On February 16th, China announced to the world its successful achievement in the prevention and control of the COVID-19 epidemic. From the control measures to the timely reopening, although more than 1.1 billion people in China have been affected, China’s death rate from the virus has remained at the lowest level globally.
Cumulative confirmed COVID-19 cases by world region
Regarding the issue of virus control and how to maintain economic development during the pandemic, both China and the United States have made inevitable mistakes over the past three years. According to Harvey Zhuo Ding, a senior researcher at the Center for China and Globalization (CCG), experiencing the uncertainty of the epidemic, China and the United States have handled their challenges differently. This is a story about two governance systems – one successful, the other struggling.
Since January 2020, China has been strictly controlling the COVID-19 pandemic and recovered its economy in January 2023, indicating that China is now fully focused on revitalizing its economy and helping the global economy simultaneously. However, as the world’s largest economy, the United States is not as optimistic. According to a report by the Associated Press on February 15th, the Congressional Budget Office predicts that the US economy will remain stagnant this year, with the unemployment rate soaring to 5.1%.
Many people lost confidence in China’s economic potential because of the three-year pandemic. People have asked on the Internet, “Can China’s economy recover to its 2019 level in 2023?” Some have answered that China’s GDP was 98.65 trillion in 2019 and 121.02 trillion in 2022. So what could cause an economic slump in China in 2023?
From 2020 to 2022, China’s GDP grew at an average annual rate of about 4.5%, far higher than the world’s average annual growth rate of about 1.8% during the same period, as well as the average annual growth rate of the United States, the European Union, Japan, and other countries. Under the pressure of the pandemic in the past three years, China has made efforts to maintain the stability of the global industrial and supply chains. The Chinese government is clearly aware that reducing the impact on its economy is key to maintaining the global economic recovery. According to the latest estimates by the World Bank and the OECD, China is expected to contribute 42% to 48% of the world’s economic growth in 2023.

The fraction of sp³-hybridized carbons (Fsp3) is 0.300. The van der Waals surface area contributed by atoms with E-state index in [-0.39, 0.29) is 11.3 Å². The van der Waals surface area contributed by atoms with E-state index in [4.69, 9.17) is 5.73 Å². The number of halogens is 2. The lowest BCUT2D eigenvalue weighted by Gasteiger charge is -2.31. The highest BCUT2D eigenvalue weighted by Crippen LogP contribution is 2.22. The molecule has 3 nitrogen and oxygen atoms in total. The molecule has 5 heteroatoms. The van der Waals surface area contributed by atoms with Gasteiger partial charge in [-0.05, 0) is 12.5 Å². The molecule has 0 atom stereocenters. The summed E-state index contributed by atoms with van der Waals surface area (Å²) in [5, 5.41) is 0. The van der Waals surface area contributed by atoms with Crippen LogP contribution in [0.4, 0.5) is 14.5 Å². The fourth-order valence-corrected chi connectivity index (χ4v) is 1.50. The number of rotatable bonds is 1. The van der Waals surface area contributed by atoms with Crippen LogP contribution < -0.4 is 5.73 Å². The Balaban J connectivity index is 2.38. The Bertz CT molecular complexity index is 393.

However, predictions for China’s economy may be limited until mid-March. International financial institutions are likely to look forward to the upcoming “Two Sessions” in Beijing next month. The new Chinese government led by Premier Li Keqiang will definitely have more means to boost China’s economy, and by then, the economic forecast for China in 2023 will be further revised upward. Harvey Zodin said that China’s “dual circulation” development pattern will make a difference, and suppressed demand will drive economic recovery. From the second quarter of this year, China’s economy will take off like a Long March rocket.
Currently, many countries and regions are deeply mired in energy crises, food crises, currency crises, and debt crises. In comparison, China’s economy has been tested for several years, and it has sufficient capacity and inherent needs to recover. Not only general consumption, but also various government policies will elastically promote economic recovery, such as real estate and the Internet.
In the foreseeable future, China’s significant contribution to the global economy will continue.
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